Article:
It got so bad that sometimes, Chloe, The Dancer, would rouse herself enough to type a text message and hit send, hurtling her plaintive through the AT&T controlled air until it reached her father and me upstairs in our bedroom hideaway.
"Will you please tell Nathan to quiet down?"
Grumbling, one of us would slip back into parent mode, well past the time where we declare ourselves "off duty" and approach the door leading to the scene of the crimes. "Hey, Nate! Keep it down!"
The mayhem would lessen ever so slightly, enough so that we could not hear it from our room where we ourselves were watching Brits treat each other with stark brutality on DVDs borrowed from the library.
And his sister, the originator of the complaint, so exhausted from dance and academia, would simply fade into unconsciousness, taking with her those exasperated grievances and dire warnings that Nathan was on the express train to serial killerdom.
But it turns out that it isn't just murder and mayhem and foul language in the basement after all.
"Mom, what exactly is a quid?" Nathan asked me a couple of weeks ago.
We proceeded to have an eye-opening conversation regarding all he's learning about life in England. It seems that he's picked up the Anglophile gene. Please don't misunderstand. He hasn't a clue what a tea cozy is nor has he started calling dessert pudding, but he's much more aware of British slang and cultural icons than he was before. He knows what an O Level is. I had to google it.
"They really do talk like the people in Hope and Glory," he announced, taking a swig of some super-charged energy drink (as if he needs it.) He was referencing a movie that he and his sisters have been forced to watch so many times, they know half the dialogue. "They say bloody and bugger off and sod and you lot and they call each other blokes."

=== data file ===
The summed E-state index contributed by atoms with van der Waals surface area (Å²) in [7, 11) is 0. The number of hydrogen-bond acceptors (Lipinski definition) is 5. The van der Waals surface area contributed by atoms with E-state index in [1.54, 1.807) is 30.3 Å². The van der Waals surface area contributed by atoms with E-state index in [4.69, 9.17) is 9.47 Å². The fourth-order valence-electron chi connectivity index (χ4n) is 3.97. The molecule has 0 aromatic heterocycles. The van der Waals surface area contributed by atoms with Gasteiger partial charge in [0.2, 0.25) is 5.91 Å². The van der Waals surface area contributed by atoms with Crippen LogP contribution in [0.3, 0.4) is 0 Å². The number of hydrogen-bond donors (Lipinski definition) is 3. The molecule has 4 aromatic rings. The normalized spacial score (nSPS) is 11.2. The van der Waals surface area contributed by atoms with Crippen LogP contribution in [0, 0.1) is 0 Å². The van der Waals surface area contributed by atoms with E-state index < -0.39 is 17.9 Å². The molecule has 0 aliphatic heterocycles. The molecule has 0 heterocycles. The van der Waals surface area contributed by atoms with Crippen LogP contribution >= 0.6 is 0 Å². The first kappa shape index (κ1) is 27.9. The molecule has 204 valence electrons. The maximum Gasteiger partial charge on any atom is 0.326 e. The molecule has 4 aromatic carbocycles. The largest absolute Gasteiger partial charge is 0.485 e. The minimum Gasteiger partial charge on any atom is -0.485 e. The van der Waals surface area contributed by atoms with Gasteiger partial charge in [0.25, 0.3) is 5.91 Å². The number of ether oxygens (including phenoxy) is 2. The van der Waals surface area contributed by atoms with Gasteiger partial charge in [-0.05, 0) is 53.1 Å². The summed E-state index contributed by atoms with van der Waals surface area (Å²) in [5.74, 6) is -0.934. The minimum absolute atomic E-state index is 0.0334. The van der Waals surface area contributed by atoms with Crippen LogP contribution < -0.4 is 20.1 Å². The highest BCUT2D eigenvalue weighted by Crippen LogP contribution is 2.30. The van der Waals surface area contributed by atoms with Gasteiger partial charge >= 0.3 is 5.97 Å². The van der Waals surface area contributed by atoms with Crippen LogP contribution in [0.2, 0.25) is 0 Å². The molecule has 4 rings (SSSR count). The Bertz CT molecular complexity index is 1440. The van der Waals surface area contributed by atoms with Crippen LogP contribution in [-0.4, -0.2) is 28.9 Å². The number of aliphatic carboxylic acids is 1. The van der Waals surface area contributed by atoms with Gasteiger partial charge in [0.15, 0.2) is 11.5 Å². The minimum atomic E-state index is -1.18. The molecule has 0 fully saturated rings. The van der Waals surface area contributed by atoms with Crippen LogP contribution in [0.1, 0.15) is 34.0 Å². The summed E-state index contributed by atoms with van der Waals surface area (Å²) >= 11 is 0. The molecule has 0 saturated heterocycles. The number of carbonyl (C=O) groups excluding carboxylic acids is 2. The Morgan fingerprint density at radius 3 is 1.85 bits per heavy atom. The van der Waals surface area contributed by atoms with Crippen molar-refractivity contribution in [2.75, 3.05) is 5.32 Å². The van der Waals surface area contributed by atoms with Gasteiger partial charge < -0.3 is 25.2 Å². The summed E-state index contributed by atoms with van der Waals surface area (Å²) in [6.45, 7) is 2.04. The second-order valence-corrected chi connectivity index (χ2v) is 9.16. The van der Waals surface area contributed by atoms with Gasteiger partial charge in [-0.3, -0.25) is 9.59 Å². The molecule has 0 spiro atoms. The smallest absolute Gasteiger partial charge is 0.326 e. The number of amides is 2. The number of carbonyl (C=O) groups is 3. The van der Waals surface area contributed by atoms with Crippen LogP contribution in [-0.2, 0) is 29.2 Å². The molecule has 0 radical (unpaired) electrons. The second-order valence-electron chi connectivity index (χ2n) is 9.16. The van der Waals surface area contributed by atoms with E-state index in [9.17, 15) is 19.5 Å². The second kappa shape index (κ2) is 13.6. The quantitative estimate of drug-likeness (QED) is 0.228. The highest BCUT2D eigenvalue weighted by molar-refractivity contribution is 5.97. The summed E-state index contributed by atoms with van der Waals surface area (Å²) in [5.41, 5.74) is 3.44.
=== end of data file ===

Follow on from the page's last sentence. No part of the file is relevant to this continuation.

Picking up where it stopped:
How is he learning this? From playing XBox live with kids from the UK. They've developed friendships over the last couple of months. Like many of us do here in the blogosphere, they look for each other to play together online.
I was delighted to learn that woven through the cursed exclamations (which elicit very stern NATHANS!!!! from his parents) and the very male banter involving grenades, guns, ammo and gear, the gamers discuss things like language, education, music and, believe it or not, health care. What do you know? The British gamers think it's odd that we here in the U.S. are struggling over health care reform.
It would be very easy to dismiss the online activities of our kids - it's all just games, killing, an erosion of our slick morality, blah, blah, parenting speak, blah....,but what they are doing, even as they play war games or as part of band is forming relationships with people from all over the world.
It's not morality that's being worn down, it's intolerance and nationalism and a sick need to feel superior to other people simply because this one was born in the U.S. and that one was born somewhere else. The world shrinks and, one hopes, understanding expands.
And, as someone who values my ability to have friendships with people from down the road (at which I still suck per comments on FB like "Your phone's dial out feature works too, you know) and across the globe (looks furtively away from my gmail because I know there are people in there that I owe an email), I can't think of a better way to use the vast technological glory of the internet.
Blood-soaked horrors, optional.
I ask you - what's not to love about something with a KillCam?